Second idea: Let us make of this tragic 12th of January the universal date of solidarity. That’s not only symbolic, not only rhetoric, but it’s to remind us for the next few years that we still have a job to perform, that the job of solidarity is not only exhausted today; it has to be repeated in the surveillance of the implementation of what we decided today.
So these are the two things. I think I was brief enough. Thank you very much. (Applause.)
FOREIGN MINISTER CANNON: Thank you. I’m, as well, heartened by the enthusiasm, the passion, and the commitment demonstrated by the international community here today. Haiti’s family and global support network has grown sustainability – I’m sorry, substantially. The seeds that we planted in Montreal – the Montreal principles less than three months ago – are now beginning to emerge. We have come in solidarity, we have given generously, and now, we expect results. As donors, we have set a high bar for our own coordination and we have committed to be transparent and accountable.
For their part, we have heard from the Haitians, from the president, from the prime minister, we’ve heard from the Haitian civil society that they accept the need for real change in their country, and to address longstanding impediments in inequalities that have limited the progress of their people and their nation. What is needed to move forward is not merely political stability, but a strong, unified, national political consensus.
(Via interpreter) If this commitment is to be met and sustained, if we can continue to target our priorities, then every dollar invested wisely and in an effective way, then we can fulfill our commitments to the people of Haiti to ensure a better future for them and their children. We’ve made considerable progress in order to build upon the current trend towards assisting Haiti. And today, we’ve reached a major stage on the long path ahead of us. Now, we must rapidly achieve results. Thank you. (Applause.)
MS. ASHTON: In 35 seconds, 235,000 people perished, 300,000 people were injured, and 1 million people became homeless. The United Nations and international organizations lost people who were there dedicated to provide a better future for Haiti. Remembering all that, I want to pay tribute to the 27 members of the European Union and to the institutions who have committed themselves to supporting this effort today – an effort that I believe is engaged in producing an economic future for all the people of Haiti, and especially for the children, some of whom I was privileged in my visit to meet.
Mr. President, this is only the beginning, but I think everyone here is committed to support you to the end of this process. (Applause.)
FOREIGN MINISTER KOUCHNER: (Via interpreter) On some occasions, we can be proud to be a part of the international community, sometimes. But we also wonder why it’s always in the face of a disaster that we respond so well. Alfred de Musset say that nothing makes us as great as a great suffering the feels of disaster of those that are the most beautiful. Why do we always come together when a disaster occurs? That’s the question that I ask myself.
I believe that we all felt on that 12th of January that we were all Haitians, all of us. And today, we continue to be Haitians. What has changed, as the prime ministers just told me, is the development paradigm. So I congratulate you also on changing the development paradigm. We’re not just satisfied with – and we’ve all been humanitarian workers in Haiti. What has changed now is that the Haitian people have taken the decision to assume responsibility for their own future.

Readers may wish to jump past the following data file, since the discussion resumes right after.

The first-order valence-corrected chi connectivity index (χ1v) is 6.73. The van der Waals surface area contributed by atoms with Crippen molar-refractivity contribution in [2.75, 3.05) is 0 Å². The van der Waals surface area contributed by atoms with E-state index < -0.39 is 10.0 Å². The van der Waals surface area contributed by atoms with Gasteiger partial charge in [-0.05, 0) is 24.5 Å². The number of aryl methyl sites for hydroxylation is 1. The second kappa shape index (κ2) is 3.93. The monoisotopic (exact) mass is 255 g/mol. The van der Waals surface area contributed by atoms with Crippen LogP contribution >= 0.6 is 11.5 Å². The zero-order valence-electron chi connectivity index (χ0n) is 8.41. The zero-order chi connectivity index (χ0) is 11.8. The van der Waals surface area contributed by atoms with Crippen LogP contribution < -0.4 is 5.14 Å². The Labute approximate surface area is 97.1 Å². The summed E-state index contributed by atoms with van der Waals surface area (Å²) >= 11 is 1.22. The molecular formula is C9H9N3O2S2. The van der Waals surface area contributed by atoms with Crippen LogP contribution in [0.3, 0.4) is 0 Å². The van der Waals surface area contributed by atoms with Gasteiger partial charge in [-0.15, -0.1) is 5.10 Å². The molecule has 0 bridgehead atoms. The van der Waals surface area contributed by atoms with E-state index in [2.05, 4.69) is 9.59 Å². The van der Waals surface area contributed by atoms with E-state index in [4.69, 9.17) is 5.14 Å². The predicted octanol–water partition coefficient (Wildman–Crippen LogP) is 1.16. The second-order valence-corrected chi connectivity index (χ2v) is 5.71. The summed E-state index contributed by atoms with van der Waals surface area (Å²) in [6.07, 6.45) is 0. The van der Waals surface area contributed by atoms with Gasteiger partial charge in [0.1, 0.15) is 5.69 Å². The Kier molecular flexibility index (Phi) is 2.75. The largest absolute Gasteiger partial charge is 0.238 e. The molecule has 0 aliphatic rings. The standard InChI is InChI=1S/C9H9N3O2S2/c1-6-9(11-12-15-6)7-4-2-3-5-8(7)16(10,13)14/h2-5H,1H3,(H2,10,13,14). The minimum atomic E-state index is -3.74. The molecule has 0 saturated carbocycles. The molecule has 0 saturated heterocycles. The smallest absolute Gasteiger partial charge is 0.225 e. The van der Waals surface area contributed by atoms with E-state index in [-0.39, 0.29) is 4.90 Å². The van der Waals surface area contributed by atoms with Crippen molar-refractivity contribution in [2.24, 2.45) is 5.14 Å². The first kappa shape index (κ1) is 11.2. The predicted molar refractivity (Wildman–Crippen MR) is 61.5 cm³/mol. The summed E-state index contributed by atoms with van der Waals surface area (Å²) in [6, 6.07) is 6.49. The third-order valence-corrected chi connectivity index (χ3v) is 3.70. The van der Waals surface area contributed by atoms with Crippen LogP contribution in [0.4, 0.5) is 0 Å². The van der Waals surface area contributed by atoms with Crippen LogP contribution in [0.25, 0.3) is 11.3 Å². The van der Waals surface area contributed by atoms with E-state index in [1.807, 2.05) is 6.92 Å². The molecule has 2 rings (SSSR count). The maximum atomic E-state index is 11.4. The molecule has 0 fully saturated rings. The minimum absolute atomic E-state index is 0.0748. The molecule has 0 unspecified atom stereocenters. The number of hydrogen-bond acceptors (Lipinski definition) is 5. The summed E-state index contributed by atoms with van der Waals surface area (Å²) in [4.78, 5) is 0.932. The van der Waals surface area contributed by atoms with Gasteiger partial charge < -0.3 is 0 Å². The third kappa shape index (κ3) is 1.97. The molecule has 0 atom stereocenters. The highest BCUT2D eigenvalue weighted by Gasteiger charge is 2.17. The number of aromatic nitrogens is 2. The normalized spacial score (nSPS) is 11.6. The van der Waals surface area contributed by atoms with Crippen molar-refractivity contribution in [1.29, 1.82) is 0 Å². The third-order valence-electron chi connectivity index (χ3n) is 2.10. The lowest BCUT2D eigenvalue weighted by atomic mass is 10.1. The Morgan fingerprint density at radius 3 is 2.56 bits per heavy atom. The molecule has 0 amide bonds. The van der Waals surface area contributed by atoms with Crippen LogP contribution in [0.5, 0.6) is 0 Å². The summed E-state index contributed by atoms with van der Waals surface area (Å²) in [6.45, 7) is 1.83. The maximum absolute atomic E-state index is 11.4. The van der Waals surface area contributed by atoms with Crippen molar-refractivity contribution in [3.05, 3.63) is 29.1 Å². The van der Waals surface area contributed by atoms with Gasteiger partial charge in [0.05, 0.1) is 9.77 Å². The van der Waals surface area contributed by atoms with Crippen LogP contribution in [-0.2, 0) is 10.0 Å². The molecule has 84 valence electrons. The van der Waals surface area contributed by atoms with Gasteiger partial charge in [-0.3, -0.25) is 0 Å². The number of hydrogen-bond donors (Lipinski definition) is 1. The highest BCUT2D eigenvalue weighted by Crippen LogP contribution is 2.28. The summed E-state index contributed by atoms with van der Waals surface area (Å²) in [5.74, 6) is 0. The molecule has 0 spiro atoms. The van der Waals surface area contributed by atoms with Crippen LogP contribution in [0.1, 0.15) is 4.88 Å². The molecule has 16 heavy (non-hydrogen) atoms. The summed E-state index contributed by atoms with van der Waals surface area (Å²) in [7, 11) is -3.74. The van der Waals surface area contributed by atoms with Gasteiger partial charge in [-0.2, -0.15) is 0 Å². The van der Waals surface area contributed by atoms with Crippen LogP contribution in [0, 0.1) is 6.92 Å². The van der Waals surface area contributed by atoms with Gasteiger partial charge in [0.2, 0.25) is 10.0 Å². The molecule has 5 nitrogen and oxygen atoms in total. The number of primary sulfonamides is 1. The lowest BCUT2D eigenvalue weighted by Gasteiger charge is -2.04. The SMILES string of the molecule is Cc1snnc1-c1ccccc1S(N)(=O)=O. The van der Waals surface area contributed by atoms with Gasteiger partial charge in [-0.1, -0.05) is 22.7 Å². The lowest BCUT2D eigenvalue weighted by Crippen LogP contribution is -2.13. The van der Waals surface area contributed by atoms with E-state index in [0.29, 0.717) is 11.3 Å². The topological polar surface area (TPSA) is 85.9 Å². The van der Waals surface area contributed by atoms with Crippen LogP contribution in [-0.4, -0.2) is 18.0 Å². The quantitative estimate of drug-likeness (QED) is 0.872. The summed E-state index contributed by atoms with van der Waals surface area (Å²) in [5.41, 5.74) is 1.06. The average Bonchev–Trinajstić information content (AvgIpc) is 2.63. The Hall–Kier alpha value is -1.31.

Thank you, Secretary General, President. Thank you all. This was a collective endeavor and we enjoyed working together. Thank you, Prime Minister. Thank you. (Applause.)
VICE PRESIDENT FERNANDEZ DE LA VEGA SANZ: (Via interpreter) I would like to join others and thank the Secretary General of the United Nations and the Secretary of State of the United States for organizing this conference. This day of work, and as you have seen, it has been most fruitful. There is no doubt. As has been said, today is an important day. It’s an important day for the people of Haiti and the whole world. We have taken a new step with that commitment for reconstruction of Haiti that started with the Santo Domingo conference, continued in Montreal, and today, we have turned it into figures.
The figures might be seen as cold, as some people say. They are not. These are figures that speak to us of solidarity, of peoples and nations, of the whole planet. This is an important day today. It is important because you can see the before and after in international political cooperation. I am convinced now that we have started that commitment so that donors can not only speak out with gifts and donations, but also as soon as possible. This will mean tangible reality for the Haitian people.
Spain welcomes the development of this conference. This conference has not only shown great economic results, but it also set a new financial institutional architecture, and the United Nations will ensure transparency and monitoring over implementation of reconstruction projects. The challenge, ladies and gentlemen, is an important one. Difficulty is an excuse, though, that this world and the future do not accept.
Today, peoples of all continents and from the whole planet have signed a statement, a pledge for the future of Haiti. It is the determination of the Government of Spain that we make sure that this is a declaration for a better world. Thank you. (Applause.)
MODERATOR: We have time for three questions. When you ask your question, please could I ask you to say to whom the question is addressed? The first is EFE. Please, could you use the microphone as well? Thank you very much.
QUESTION: Hi. Secretary General, first I would like to ask you (inaudible) –
SECRETARY GENERAL BAN: The microphone, please.